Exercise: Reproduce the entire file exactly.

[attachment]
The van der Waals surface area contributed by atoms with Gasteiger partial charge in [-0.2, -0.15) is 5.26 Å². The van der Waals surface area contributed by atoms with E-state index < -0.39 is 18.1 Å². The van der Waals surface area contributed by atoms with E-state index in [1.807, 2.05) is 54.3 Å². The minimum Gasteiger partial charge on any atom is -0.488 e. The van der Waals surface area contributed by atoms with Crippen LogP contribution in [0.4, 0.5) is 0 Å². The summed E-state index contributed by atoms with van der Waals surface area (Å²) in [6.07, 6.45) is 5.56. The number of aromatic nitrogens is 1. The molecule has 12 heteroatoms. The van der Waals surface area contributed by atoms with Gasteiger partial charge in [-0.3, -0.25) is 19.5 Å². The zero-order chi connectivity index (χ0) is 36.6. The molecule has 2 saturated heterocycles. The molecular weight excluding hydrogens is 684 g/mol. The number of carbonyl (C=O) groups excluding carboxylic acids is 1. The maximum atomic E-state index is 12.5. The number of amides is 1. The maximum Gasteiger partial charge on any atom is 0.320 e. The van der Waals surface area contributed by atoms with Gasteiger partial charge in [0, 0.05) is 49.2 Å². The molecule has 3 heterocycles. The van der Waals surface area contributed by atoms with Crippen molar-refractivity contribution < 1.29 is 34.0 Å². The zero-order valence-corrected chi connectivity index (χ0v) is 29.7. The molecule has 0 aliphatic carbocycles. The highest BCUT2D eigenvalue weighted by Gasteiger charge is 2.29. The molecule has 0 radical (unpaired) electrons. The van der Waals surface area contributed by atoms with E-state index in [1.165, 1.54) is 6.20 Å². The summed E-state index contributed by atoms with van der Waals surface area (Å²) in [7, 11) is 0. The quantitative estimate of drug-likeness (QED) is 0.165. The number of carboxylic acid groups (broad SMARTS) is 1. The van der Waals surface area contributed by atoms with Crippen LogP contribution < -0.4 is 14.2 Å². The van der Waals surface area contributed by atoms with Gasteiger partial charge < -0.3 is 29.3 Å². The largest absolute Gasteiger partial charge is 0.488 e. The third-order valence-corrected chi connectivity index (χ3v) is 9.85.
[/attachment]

The van der Waals surface area contributed by atoms with Gasteiger partial charge in [-0.2, -0.15) is 5.26 Å². The van der Waals surface area contributed by atoms with E-state index < -0.39 is 18.1 Å². The van der Waals surface area contributed by atoms with E-state index in [1.807, 2.05) is 54.3 Å². The minimum Gasteiger partial charge on any atom is -0.488 e. The van der Waals surface area contributed by atoms with Crippen LogP contribution in [0.4, 0.5) is 0 Å². The summed E-state index contributed by atoms with van der Waals surface area (Å²) in [6.07, 6.45) is 5.56. The number of aromatic nitrogens is 1. The molecule has 12 heteroatoms. The van der Waals surface area contributed by atoms with Gasteiger partial charge in [-0.3, -0.25) is 19.5 Å². The zero-order chi connectivity index (χ0) is 36.6. The molecule has 2 saturated heterocycles. The molecular weight excluding hydrogens is 684 g/mol. The number of carbonyl (C=O) groups excluding carboxylic acids is 1. The maximum atomic E-state index is 12.5. The number of amides is 1. The maximum Gasteiger partial charge on any atom is 0.320 e. The van der Waals surface area contributed by atoms with Gasteiger partial charge in [0, 0.05) is 49.2 Å². The molecule has 3 heterocycles. The van der Waals surface area contributed by atoms with Crippen molar-refractivity contribution < 1.29 is 34.0 Å². The zero-order valence-corrected chi connectivity index (χ0v) is 29.7. The molecule has 0 aliphatic carbocycles. The highest BCUT2D eigenvalue weighted by Gasteiger charge is 2.29. The molecule has 0 radical (unpaired) electrons. The van der Waals surface area contributed by atoms with E-state index in [1.165, 1.54) is 6.20 Å². The summed E-state index contributed by atoms with van der Waals surface area (Å²) in [7, 11) is 0. The quantitative estimate of drug-likeness (QED) is 0.165. The number of carboxylic acid groups (broad SMARTS) is 1. The van der Waals surface area contributed by atoms with Crippen LogP contribution < -0.4 is 14.2 Å². The van der Waals surface area contributed by atoms with Gasteiger partial charge < -0.3 is 29.3 Å². The largest absolute Gasteiger partial charge is 0.488 e. The third-order valence-corrected chi connectivity index (χ3v) is 9.85.